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in this article about boost spirit semantic actions it is mentioned that

There are actually 2 more arguments being passed: the parser context and a reference to a boolean ‘hit’ parameter. The parser context is meaningful only if the semantic action is attached somewhere to the right hand side of a rule. We will see more information about this shortly. The boolean value can be set to false inside the semantic action invalidates the match in retrospective, making the parser fail.

All fine, but i've been trying to find an example passing a function object as semantic action that uses the other parameters (parser context and hit boolean) but i haven't found any. I would love to see an example using regular functions or function objects, as i barely can grok the phoenix voodoo

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1 Answer 1

up vote 35 down vote accepted

This a really good question (and also a can of worms) because it gets at the interface of qi and phoenix. I haven't seen an example either, so I'll extend the article a little in this direction.

As you say, functions for semantic actions can take up to three parameters

  1. Matched attribute - covered in the article
  2. Context - contains the qi-phoenix interface
  3. Match flag - manipulate the match state

Match flag

As the article states, the second parameter is not meaningful unless the expression is part of a rule, so lets start with the third. A placeholder for the second parameter is still needed though and for this use boost::fusion::unused_type. So a modified function from the article to use the third parameter is:

#include <boost/spirit/include/qi.hpp>
#include <string>
#include <iostream>

void f(int attribute, const boost::fusion::unused_type& it, bool& mFlag){
    //output parameters
    std::cout << "matched integer: '" << attribute << "'" << std::endl
              << "match flag: " << mFlag << std::endl;

    //fiddle with match flag
    mFlag = false;
}

namespace qi = boost::spirit::qi;

int main(void){
   std::string input("1234 6543");
   std::string::const_iterator begin = input.begin(), end = input.end();

   bool returnVal = qi::phrase_parse(begin, end, qi::int_[f], qi::space);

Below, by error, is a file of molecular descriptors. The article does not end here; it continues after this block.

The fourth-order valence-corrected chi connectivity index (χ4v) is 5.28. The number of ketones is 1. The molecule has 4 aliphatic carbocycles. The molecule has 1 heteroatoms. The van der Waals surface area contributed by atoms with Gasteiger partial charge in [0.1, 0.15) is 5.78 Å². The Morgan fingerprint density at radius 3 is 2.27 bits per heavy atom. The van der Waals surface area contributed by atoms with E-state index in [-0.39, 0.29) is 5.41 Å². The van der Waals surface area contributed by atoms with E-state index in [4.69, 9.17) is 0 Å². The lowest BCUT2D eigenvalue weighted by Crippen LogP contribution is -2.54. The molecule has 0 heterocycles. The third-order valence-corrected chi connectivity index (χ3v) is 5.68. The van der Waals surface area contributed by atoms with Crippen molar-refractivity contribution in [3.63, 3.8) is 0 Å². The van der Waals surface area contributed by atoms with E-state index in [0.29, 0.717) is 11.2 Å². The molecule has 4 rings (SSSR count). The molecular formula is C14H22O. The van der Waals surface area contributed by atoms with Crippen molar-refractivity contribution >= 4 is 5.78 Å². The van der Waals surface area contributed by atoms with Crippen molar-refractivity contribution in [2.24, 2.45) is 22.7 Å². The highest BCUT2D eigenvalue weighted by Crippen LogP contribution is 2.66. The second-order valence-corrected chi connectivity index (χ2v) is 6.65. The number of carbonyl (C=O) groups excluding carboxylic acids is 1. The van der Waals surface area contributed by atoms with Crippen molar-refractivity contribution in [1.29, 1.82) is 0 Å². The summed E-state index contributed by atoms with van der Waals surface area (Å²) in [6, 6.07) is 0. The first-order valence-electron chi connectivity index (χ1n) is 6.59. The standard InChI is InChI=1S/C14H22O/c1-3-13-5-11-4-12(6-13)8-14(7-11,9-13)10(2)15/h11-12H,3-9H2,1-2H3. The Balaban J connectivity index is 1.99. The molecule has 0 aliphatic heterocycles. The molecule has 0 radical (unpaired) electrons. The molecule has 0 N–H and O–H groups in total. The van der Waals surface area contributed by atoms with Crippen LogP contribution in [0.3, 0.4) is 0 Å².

std::cout << "return: " << returnVal << std::endl;
   return 0;
}

which outputs:

matched integer: '1234'
match flag: 1
return: 0

All this example does is switch the match to a non-match, which is reflected in the parser output. According to hkaiser, in boost 1.44 and up setting the match flag to false will cause the match to fail in the normal way. If alternatives are defined, the parser will backtrack and attempt to match them as one would expect. However, in boost<=1.43 a Spirit bug prevents backtracking, which causes strange behavior. To see this, add phoenix include boost/spirit/include/phoenix.hpp and change the expression to

qi::int_[f] | qi::digit[std::cout << qi::_1 << "\n"]

You'd expect that, when the qi::int parser fails, the alternative qi::digit to match the beginning of the input at "1", but the output is:

matched integer: '1234'
match flag: 1
6
return: 1

The 6 is the first digit of the second int in the input which indicates the alternative is taken using the skipper and without backtracking. Notice also that the match is considered succesful, based on the alternative.

Once boost 1.44 is out, the match flag will be useful for applying match criteria that might be otherwise difficult to express in a parser sequence. Note that the match flag can be manipulated in phoenix expressions using the _pass placeholder.

Context parameter

The more interesting parameter is the second one, which contains the qi-phoenix interface, or in qi parlance, the context of the semantic action. To illustrate this, first examine a rule:

rule<Iterator, Attribute(Arg1,Arg2,...), qi::locals<Loc1,Loc2,...>, Skipper>